What a difference the best part of a decade makes. In 2010 we heard Gordon Brown launch the party’s bid to hold on to government with a Labour manifesto speech in Edgbaston. And in 2019 we heard a manifesto speech from Jeremy Corbyn, down the road at the City University in Birmingham.
Certainly the content of both speeches is very different. Despite everything that happened, Gordon Brown had some reputation for prudence. He did, after all, keep us out of the € Euro. And the £1.3 trillion cost of this Corbyn speech is definitely at odds with a Gordon Brown speech. However, the delivery and rhetoric has more than a few parallels.
Jeremy proved expressive with this manifesto speech, It’s Time For Real Change. He’s very fond of changes of tempo and the expressive pause. Yes, he’s prone to the occasional stumble, but that might well be something to do with the spectacles and the autocue. Still, it’s always a good plan to practise your autocue.
He’s also fond of some good old-fashioned repetition.
I accept the opposition of the billionaires, because we will make those at the top pay their fair share of tax to help fund world class public services for you. That’s real change.
I accept the hostility of the bad bosses paying poverty pay because we will give Britain a pay rise starting with a real living wage of at least £10 an hour, including for young workers – that’s real change.
I accept the implacable opposition of the dodgy landlords because we will build a million homes, empower tenants and control rents. That’s real change.
I accept the hostility of the big polluters because we will make sure they pay their fair share of the costs of their destruction, create a million climate jobs and build the healthy, green economy of the future – that’s real change.
The Jeremy Corby manifesto speech also featured key quotations from the likes of Franklin Roosevelt.
They are unanimous in their hate for me, and I welcome their hatred.
and, Pablo Neruda
You can cut all the flowers but you cannot keep Spring from coming.
These are important blocks within any speech and Mr Corbyn uses them well.
Before he rose to his peroration we also had some more Trumpian echoes.
Not for sale. Not for sale.
So, after some 25 minutes the Labour manifesto speech returned to repetition.
If you’re reaching old age, Labour is on your side. We’ll protect pensions and provide free personal care. If you’re living with a disability, Labour is on your side. We’ll update the Equality Act and scrap Universal Credit.
If you’re a tenant, Labour is on your side. We’ll launch the biggest council house-building programme since the 1960s and cap rents. If you’re a new parent, Labour is on your side. We’ll guarantee 30 hours of free childcare for all 2 to 4 year olds.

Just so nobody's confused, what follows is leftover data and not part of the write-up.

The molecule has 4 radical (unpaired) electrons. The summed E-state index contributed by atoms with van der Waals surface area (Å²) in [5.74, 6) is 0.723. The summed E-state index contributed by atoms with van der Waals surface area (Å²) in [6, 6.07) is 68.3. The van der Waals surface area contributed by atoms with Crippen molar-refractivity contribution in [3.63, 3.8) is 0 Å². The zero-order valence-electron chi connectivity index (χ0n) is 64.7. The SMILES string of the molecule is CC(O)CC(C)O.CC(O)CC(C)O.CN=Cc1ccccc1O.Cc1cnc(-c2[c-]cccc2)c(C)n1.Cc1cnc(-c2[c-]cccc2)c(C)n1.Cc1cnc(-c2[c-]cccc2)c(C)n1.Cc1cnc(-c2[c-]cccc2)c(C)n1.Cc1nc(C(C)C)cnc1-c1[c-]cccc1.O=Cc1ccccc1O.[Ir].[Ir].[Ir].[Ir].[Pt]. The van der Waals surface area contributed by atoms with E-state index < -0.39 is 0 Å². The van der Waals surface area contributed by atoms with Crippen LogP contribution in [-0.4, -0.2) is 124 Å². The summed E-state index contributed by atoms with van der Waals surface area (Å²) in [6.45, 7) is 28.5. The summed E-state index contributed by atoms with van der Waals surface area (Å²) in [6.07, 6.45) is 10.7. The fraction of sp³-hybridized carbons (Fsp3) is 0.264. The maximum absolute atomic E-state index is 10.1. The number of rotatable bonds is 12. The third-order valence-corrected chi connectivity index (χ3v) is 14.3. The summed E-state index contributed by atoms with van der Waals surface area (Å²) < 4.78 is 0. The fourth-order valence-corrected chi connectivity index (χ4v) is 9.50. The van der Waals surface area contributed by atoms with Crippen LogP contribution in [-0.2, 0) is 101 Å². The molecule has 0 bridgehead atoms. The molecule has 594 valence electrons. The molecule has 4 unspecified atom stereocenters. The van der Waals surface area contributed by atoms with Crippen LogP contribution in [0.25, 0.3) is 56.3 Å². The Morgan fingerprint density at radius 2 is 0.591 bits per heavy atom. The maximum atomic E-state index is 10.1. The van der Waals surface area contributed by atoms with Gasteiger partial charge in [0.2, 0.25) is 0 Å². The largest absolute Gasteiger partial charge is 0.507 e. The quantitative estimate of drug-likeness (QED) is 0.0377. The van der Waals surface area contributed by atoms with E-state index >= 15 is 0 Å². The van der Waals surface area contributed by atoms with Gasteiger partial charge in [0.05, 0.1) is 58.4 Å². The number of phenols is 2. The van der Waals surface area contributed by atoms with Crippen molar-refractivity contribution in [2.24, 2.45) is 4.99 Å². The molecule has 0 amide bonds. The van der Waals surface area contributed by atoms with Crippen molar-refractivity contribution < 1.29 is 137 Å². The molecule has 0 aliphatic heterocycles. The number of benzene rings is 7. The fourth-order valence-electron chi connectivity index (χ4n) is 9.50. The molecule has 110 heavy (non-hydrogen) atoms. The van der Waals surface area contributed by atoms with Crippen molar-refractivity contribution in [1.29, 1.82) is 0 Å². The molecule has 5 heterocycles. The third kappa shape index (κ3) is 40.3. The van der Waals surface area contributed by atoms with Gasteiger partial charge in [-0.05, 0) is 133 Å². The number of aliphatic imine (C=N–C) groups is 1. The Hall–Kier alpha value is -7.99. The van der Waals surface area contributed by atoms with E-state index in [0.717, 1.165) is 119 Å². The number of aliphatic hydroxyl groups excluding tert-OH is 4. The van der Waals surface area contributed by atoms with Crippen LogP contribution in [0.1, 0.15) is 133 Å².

A good, solid speech from the Labour leader that compares pretty well with that of the Labour leader in 2010.
A better fairer Britain. That was the theme of Gordon Brown’s Labour manifesto speech at the launch of the Labour Party’s 2010 election manifesto. Launching the manifesto, he spoke at a nearly-commissioned NHS hospital in the Edgbaston constituency. And it was there that he outlined three fundamental questions that needed answers:
Therefore, these questions and his answers became the main structure of the speech.
After that and in front of a selected audience of Party stalwarts and most of the Cabinet, Gordon Brown read his prepared speech with little deviation. Although he did overcome a few reading stumbles.
He carried the theme of fairness through the whole speech. So, we heard 20 mentions of the word “fair.”
Thus, the speech made excellent use of repetition. But, the best example was in the second half of the speech:
“This is the Britain of our commitment and vision.
It’s a Britain…
It’s a Britain…
It’s a Britain…
Finally, he combined this repetition at the close with a rhetorical questioning technique that also worked well:
“Which is the party of the family…?
Which is the party of making work pay…?
Which is the party of the NHS…?
Which is the party of growth and jobs…?
And which is the party of political reform…?
The answer is New Labour—the party with the plan for the future.”
His speech made sensible use of position takers, without referring to other political parties. So, this one worked with a reference to the Edgbaston NHS hospital in which Gordon Brown was speaking:
“For for those who say…Look at what, together, we have built — we didn’t just fix the roof — we built the entire hospital.”
All in all, this was a good well-delivered speech. But sentence lengths have a habit of running away in a Gordon Brown speech. This one was no exception:
“And that’s why we must build a Britain where no unemployed person can have a life time on the dole, but will have to accept work and where those who come here contribute to our country – but those who can’t or won’t don’t come, a Britain where anti-social behaviour and crime are dealt with quickly, where those who break the rules pay the price; and where, if you don’t get action, you can take out an injunction at the authority’s expense to secure the justice you need.”
Phew. Because these passages mark him out from his contenders for office and also from his predecessor in number 10. Since shorter sentences typically work better. Not least, because they are easier to read and they add up to effective public speaking. And, of course, an audience can grasp them more readily.
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